THE PARTY, BY ROBYN HARDING (SIMON & SCHUSTER $35)
When a girl at Hannah’s sweet sixteen party is tragically injured and disfigured, her parents Jeff and Kim’s cookie-cutter life in a wealthy San Francisco suburb begins to unravel. The injured girl’s mother files a lawsuit, and one by one, Jeff and Kim’s friends start to take sides. Meanwhile, Hannah deals with the ugly aftermath as her peers at school turn on the victim. Who’s at fault? Can enough money ever make it right? This provocative novel will make parents wonder what they’d do.
SINCE WE FELL, BY DENNIS LEHANE (HACHETTE $34.99)
Former TV journalist Rachel had an on-air breakdown and now lives as a virtual shut-in, avoiding everyone and everything. Fortunately, her husband adores her, and helps her regain her confidence and her sanity. But he’s behaving mysteriously, and a chance encounter on a rainy afternoon causes Rachel to start wondering: Who is he? Does she really know him? What’s he hiding? This psychological thriller has twists you won’t expect, and a pretty butt-kicking ending, too.
ANNE BOLEYN, A KING’S OBSESSION, BY ALISON WEIR (HACHETTE $36.99)
The second novel in the Six Tudor Queens series by historial Alison Weir focuses on the infamous Anne Boleyn, whom I always think gets a bad rap — and it seems the author does, too, because this sympathetic novelisation of Anne’s life shows her motivations in a different light. A woman caught up in other people’s ambitions, who came slowly to the idea that she herself could wield power in an age when women were mere chattels, this fascinating and gripping novel will show you an Anne you never knew before.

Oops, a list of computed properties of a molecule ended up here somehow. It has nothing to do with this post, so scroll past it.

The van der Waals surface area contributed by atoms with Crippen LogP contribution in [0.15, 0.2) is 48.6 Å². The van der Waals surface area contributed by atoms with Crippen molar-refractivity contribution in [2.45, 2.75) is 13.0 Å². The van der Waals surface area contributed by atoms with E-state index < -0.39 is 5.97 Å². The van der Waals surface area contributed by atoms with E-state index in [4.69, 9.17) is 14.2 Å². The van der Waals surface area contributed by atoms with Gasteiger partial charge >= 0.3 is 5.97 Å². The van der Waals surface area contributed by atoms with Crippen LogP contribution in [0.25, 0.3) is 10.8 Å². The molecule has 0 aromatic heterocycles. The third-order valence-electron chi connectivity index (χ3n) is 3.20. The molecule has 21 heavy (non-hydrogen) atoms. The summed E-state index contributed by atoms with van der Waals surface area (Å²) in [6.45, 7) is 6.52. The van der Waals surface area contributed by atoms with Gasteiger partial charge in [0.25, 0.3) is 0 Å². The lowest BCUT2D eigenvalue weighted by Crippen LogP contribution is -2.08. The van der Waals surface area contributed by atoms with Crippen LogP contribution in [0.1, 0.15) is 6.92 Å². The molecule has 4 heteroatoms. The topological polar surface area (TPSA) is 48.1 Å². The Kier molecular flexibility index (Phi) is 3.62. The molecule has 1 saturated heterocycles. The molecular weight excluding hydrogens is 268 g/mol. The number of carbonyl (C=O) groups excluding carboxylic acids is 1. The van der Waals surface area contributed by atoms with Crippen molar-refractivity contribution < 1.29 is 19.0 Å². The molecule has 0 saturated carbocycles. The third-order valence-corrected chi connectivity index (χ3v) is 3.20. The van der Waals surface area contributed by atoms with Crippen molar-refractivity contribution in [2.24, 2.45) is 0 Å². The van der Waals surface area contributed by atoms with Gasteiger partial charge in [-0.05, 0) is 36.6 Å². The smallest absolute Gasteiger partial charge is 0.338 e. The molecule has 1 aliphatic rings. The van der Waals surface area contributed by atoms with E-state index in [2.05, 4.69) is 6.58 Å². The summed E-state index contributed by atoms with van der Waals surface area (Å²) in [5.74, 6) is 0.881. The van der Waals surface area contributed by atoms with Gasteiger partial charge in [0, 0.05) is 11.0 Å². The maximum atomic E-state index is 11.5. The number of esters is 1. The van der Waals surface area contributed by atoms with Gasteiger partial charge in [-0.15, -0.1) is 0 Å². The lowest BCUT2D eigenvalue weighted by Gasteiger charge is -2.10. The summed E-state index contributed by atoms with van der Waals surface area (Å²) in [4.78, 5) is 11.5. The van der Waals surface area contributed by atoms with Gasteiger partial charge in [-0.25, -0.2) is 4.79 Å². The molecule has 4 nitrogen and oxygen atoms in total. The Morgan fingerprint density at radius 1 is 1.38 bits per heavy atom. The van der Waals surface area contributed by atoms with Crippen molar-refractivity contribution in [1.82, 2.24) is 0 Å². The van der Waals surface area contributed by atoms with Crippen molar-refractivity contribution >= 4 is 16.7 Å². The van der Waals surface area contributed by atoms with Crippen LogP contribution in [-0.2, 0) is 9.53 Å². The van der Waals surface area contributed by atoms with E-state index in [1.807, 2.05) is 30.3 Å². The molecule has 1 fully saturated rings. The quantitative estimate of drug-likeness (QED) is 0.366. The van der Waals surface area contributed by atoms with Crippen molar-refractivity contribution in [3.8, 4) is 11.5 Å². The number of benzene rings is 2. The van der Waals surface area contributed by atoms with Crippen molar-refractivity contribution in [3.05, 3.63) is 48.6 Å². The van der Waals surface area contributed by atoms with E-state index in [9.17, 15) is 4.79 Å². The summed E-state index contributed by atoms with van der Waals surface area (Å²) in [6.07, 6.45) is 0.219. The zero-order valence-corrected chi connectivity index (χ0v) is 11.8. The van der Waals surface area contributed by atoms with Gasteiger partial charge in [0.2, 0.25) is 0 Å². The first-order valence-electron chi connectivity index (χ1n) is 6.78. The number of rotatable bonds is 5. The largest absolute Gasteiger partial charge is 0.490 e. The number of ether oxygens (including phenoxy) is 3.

JUNIPER LEMON’S HAPPINESS INDEX, BY JULIE ISRAEL (PENGUIN $23)
It’s been 65 days since the death of Juniper’s big sister, Camilla. On the first day of school, when Juniper borrows one of Camie’s handbags for luck, she finds a mysterious break-up letter inside. It’s addressed to “You”, and dated 4 July — the day of Camie’s death. Juniper starts to investigate, but then she loses something herself: A card from The Happiness Index, a ritual she’s been keeping each day since her sister died. And this card contains a secret of her own, a memory she can’t let anyone else find out. This novel is at times both heartbreaking and heart-warming.
ALEX, APPROXIMATELY, BY JENN BENNETT (SIMON & SCHUSTER $20.99)
Classic movie buff Mink Rydell has spent months crushing on a witty film geek she only knows online by the name “Alex”. Then she moves across the country to live with her dad, in the same California oceanside town where her online friend resides. But she doesn’t tell him — what if he turns out to be a creep in real life? — and instead decides to try to find him on her own, using clues from things he’s told her about himself. Meanwhile, she gets a summer job at a local museum, where she’s heckled daily by annoyingly hot guard Porter. As summer wanes, she needs to decide: Keep looking for Alex, or take a chance with Porter? This enjoyable YA novel is a great weekend read for mums and teens too.